Are the wage gap/pink tax actual things or just misunderstandings?

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I’ve heard both.

In: Economics

The specifics vary from nation to nation and from profession to profession, but yes, the average pay for women is lower than the average pay for men.

The wage gap most people are referring to is an aggregate average of all full-time employed men and women. But it does not differentiate between what job you have, or exactly how many hours you work, or your level of experience, etc. It just means that, on average, full-time employed men make more money than full-time employed women. But, even this isn’t necessarily true depending on what demographics you look at. For example, new data shows that on average, single childless women under 30 typically make more money than single childless men under 30. This kind of makes sense given that within the last couple decades women have become the majority of college graduates.

I can’t answer about the “pink tax” because I’m not really clear on what that refers to.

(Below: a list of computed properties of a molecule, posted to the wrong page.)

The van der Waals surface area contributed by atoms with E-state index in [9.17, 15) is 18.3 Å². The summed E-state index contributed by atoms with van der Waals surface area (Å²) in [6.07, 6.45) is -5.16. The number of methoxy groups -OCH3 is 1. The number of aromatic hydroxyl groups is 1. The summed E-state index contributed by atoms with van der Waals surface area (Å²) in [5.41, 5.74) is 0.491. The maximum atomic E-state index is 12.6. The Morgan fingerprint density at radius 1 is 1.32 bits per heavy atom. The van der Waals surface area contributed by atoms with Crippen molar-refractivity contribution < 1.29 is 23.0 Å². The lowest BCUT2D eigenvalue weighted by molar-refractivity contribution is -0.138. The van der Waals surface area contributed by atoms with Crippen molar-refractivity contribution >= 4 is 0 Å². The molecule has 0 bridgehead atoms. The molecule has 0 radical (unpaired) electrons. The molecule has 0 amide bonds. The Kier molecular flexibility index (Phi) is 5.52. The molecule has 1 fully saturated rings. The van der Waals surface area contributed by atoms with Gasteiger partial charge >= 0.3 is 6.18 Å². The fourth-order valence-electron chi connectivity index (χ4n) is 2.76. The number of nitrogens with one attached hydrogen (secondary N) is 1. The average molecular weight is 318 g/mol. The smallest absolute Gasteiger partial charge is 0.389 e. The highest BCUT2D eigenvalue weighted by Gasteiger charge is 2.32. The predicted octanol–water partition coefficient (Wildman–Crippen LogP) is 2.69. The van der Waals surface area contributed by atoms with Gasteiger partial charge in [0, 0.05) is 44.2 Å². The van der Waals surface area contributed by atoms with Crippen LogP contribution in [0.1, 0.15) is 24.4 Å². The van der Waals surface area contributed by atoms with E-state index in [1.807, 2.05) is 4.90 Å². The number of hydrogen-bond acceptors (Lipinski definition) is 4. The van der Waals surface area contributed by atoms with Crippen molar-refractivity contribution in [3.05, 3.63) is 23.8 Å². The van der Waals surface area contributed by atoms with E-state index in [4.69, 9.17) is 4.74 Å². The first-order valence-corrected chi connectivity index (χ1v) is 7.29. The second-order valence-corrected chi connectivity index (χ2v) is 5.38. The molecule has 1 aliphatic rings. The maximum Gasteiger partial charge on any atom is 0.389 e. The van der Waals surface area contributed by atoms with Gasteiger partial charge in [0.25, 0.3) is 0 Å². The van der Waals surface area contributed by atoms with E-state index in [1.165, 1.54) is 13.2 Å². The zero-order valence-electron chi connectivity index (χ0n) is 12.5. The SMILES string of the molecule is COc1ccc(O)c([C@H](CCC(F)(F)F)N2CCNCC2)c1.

They’re actual things, but people commonly misunderstand what’s being claimed by them. It’s often pointed out that the wage gap is much smaller if you only compare men and women who are doing the same job for the same number of hours. This is true, but over-focusing on this fact may mean ignoring possibilities like:

– men could be more often offered better-paid jobs than women of equal competency, i.e. a ‘promotion gap’
– opportunities to develop job competency in the first place may not be equally available to boys and girls
– the number of hours women work could be more often compromised by socially-obligated work outside the workplace. (perhaps things like childcare and homemaking.)

These kinds of factors are included in the kind of sexism which people talking about the wage gap want to talk about, so excluding them might miss the point.

Women on average make less than men for several different reasons.

1. Women are more likely to be the parent that takes time off work to raise kids; this isn’t broadly expected of fathers and men rarely do it.

2. Fields where women work are often worse-paying than fields mostly occupied by men. One of the more concrete examples is computer programming, which used to be mostly women but became a much higher-paying profession after the field became overwhelmingly male.

3. Regular old sexism. Women walk a fine line when trying to negotiate for promotions or raises and are met with hostility when in a leadership position; there are studies which show that men think women are dominating a conversation when women are talking just 15% of the time, and men are more likely to see women as being aggressive than men behaving the same way. This adds up to explain why women make less than men even when they do the same work for the same amount of time.